- Manage tiredness by pacing your activities for the day. Be sure to include periods of rest between energy-draining activities.
- Keeping your pain under control is important to your wellbeing. Please tell your doctor or nurse if you are experiencing pain.
- If you have diabetes, keep good control of your blood sugar level. Tell your nurse or your doctor if your glucose levels are higher or lower than normal.
- If you get a rash do not put anything on it unless your doctor or nurse says you may. Keep the area around the rash clean and dry. Ask your doctor for medicine if your rash bothers you.
- Infusion reactions may happen for 24 hours after your infusion. If this happens, call 911 for emergency care.
Food and Drug Interactions
- There are no known interactions of pembrolizumab with food.
- There are no known interactions of pembrolizumab with other medications.
- Tell your doctor and pharmacist about all the medicines and dietary supplements (vitamins, minerals, herbs and others) that you are taking at this time. The safety and use of dietary supplements and alternative agents are often not known. Using these might affect your cancer or interfere with your treatment. Until more is known, you should not use dietary supplements or alternative agents without your cancer doctor's help.
When to Call the Doctor
Call your doctor or nurse if you have any of the following symptoms and/or any new or
- Fever of 100.5 F (38 C) or higher
- Wheezing or trouble breathing
- Rash or itching
- Feeling dizzy or lightheaded
- Loose bowel movements (diarrhea) more than 4 times a day or diarrhea with weakness or lightheadedness
- Nausea that stops you from eating or drinking, and/or that is not relieved by prescribed medicines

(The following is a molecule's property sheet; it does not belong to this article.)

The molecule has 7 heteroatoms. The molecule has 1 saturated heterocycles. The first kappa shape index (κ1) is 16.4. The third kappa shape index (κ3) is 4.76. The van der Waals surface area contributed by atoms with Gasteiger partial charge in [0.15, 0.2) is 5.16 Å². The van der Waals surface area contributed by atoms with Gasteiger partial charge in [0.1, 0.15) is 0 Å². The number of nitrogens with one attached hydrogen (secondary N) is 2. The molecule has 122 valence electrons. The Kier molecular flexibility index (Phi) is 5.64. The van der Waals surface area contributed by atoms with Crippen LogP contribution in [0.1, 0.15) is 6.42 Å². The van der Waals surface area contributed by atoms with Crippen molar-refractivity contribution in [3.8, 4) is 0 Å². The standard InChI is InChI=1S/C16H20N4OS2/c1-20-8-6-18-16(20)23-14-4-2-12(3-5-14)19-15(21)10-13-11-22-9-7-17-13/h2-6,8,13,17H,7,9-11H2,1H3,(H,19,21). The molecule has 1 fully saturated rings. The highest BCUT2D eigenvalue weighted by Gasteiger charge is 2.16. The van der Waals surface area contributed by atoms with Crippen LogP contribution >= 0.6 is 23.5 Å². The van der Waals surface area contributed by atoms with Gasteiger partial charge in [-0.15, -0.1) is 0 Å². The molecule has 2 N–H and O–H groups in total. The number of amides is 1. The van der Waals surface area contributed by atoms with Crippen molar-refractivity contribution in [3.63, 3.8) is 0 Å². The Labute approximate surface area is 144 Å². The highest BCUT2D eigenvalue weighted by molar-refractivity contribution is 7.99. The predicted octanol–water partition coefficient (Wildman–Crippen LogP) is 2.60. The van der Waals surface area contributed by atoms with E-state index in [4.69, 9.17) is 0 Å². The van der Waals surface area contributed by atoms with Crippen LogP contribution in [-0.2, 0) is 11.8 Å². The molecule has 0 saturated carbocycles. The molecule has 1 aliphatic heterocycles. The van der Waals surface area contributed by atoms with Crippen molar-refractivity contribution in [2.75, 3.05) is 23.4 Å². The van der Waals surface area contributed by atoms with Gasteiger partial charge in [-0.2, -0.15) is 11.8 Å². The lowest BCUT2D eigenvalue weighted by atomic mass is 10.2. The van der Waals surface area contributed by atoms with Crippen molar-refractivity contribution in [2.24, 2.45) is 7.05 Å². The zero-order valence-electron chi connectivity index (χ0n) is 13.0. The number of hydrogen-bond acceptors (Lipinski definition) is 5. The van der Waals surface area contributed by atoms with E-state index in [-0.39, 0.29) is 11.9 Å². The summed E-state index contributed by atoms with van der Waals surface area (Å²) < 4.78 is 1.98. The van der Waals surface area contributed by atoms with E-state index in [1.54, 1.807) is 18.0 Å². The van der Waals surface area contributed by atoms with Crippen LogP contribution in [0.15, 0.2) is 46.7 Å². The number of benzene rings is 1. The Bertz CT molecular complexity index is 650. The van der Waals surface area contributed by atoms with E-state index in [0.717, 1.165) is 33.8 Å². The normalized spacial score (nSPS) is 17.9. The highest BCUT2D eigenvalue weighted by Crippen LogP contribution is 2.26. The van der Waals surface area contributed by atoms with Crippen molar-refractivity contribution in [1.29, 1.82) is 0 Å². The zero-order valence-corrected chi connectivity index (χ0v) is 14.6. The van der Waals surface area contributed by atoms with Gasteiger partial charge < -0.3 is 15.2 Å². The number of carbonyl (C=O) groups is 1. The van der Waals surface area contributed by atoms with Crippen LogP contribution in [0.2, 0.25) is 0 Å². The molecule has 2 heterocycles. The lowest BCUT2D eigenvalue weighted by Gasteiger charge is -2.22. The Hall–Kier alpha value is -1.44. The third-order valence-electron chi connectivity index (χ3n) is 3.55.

- Lasting loss of appetite or rapid weight loss of five pounds in a week
- Fatigue that interferes with your daily activities
- No bowel movement for 3 days or you feel uncomfortable
- Extreme weakness that interferes with normal activities
- Bad abdominal pain, especially in upper right area
- Decreased urine
- Unusual thirst or passing urine often
- Rash that is not relieved by prescribed medicines
- Flu-like symptoms: fever, headache, muscle and joint aches, and fatigue (low energy, feeling weak)
- Signs of liver problems: dark urine, pale bowel movements, bad stomach pain, feeling very tired and weak, unusual itching, or yellowing of the eyes or skin
- Signs of infusion reactions such as fever or shaking chills, flushing, facial swelling, feeling dizzy, headache, trouble breathing, rash, itching, chest tightness, or chest pain.
- If you think you are pregnant
- Pregnancy warning: This drug may have harmful effects on the unborn baby. Women of child bearing potential should use effective methods of birth control during your cancer treatment and for at least 4 months after treatment. Let your doctor know right away if you think you may be pregnant.
- Breastfeeding warning: It is not known if this drug passes into breast milk. It is recommended that women do not breastfeed during treatment and for 4 months after treatment.
- Fertility warning: Human fertility studies have not been done with this drug. Talk with your doctor or nurse if you plan to have children.
Revised June 2017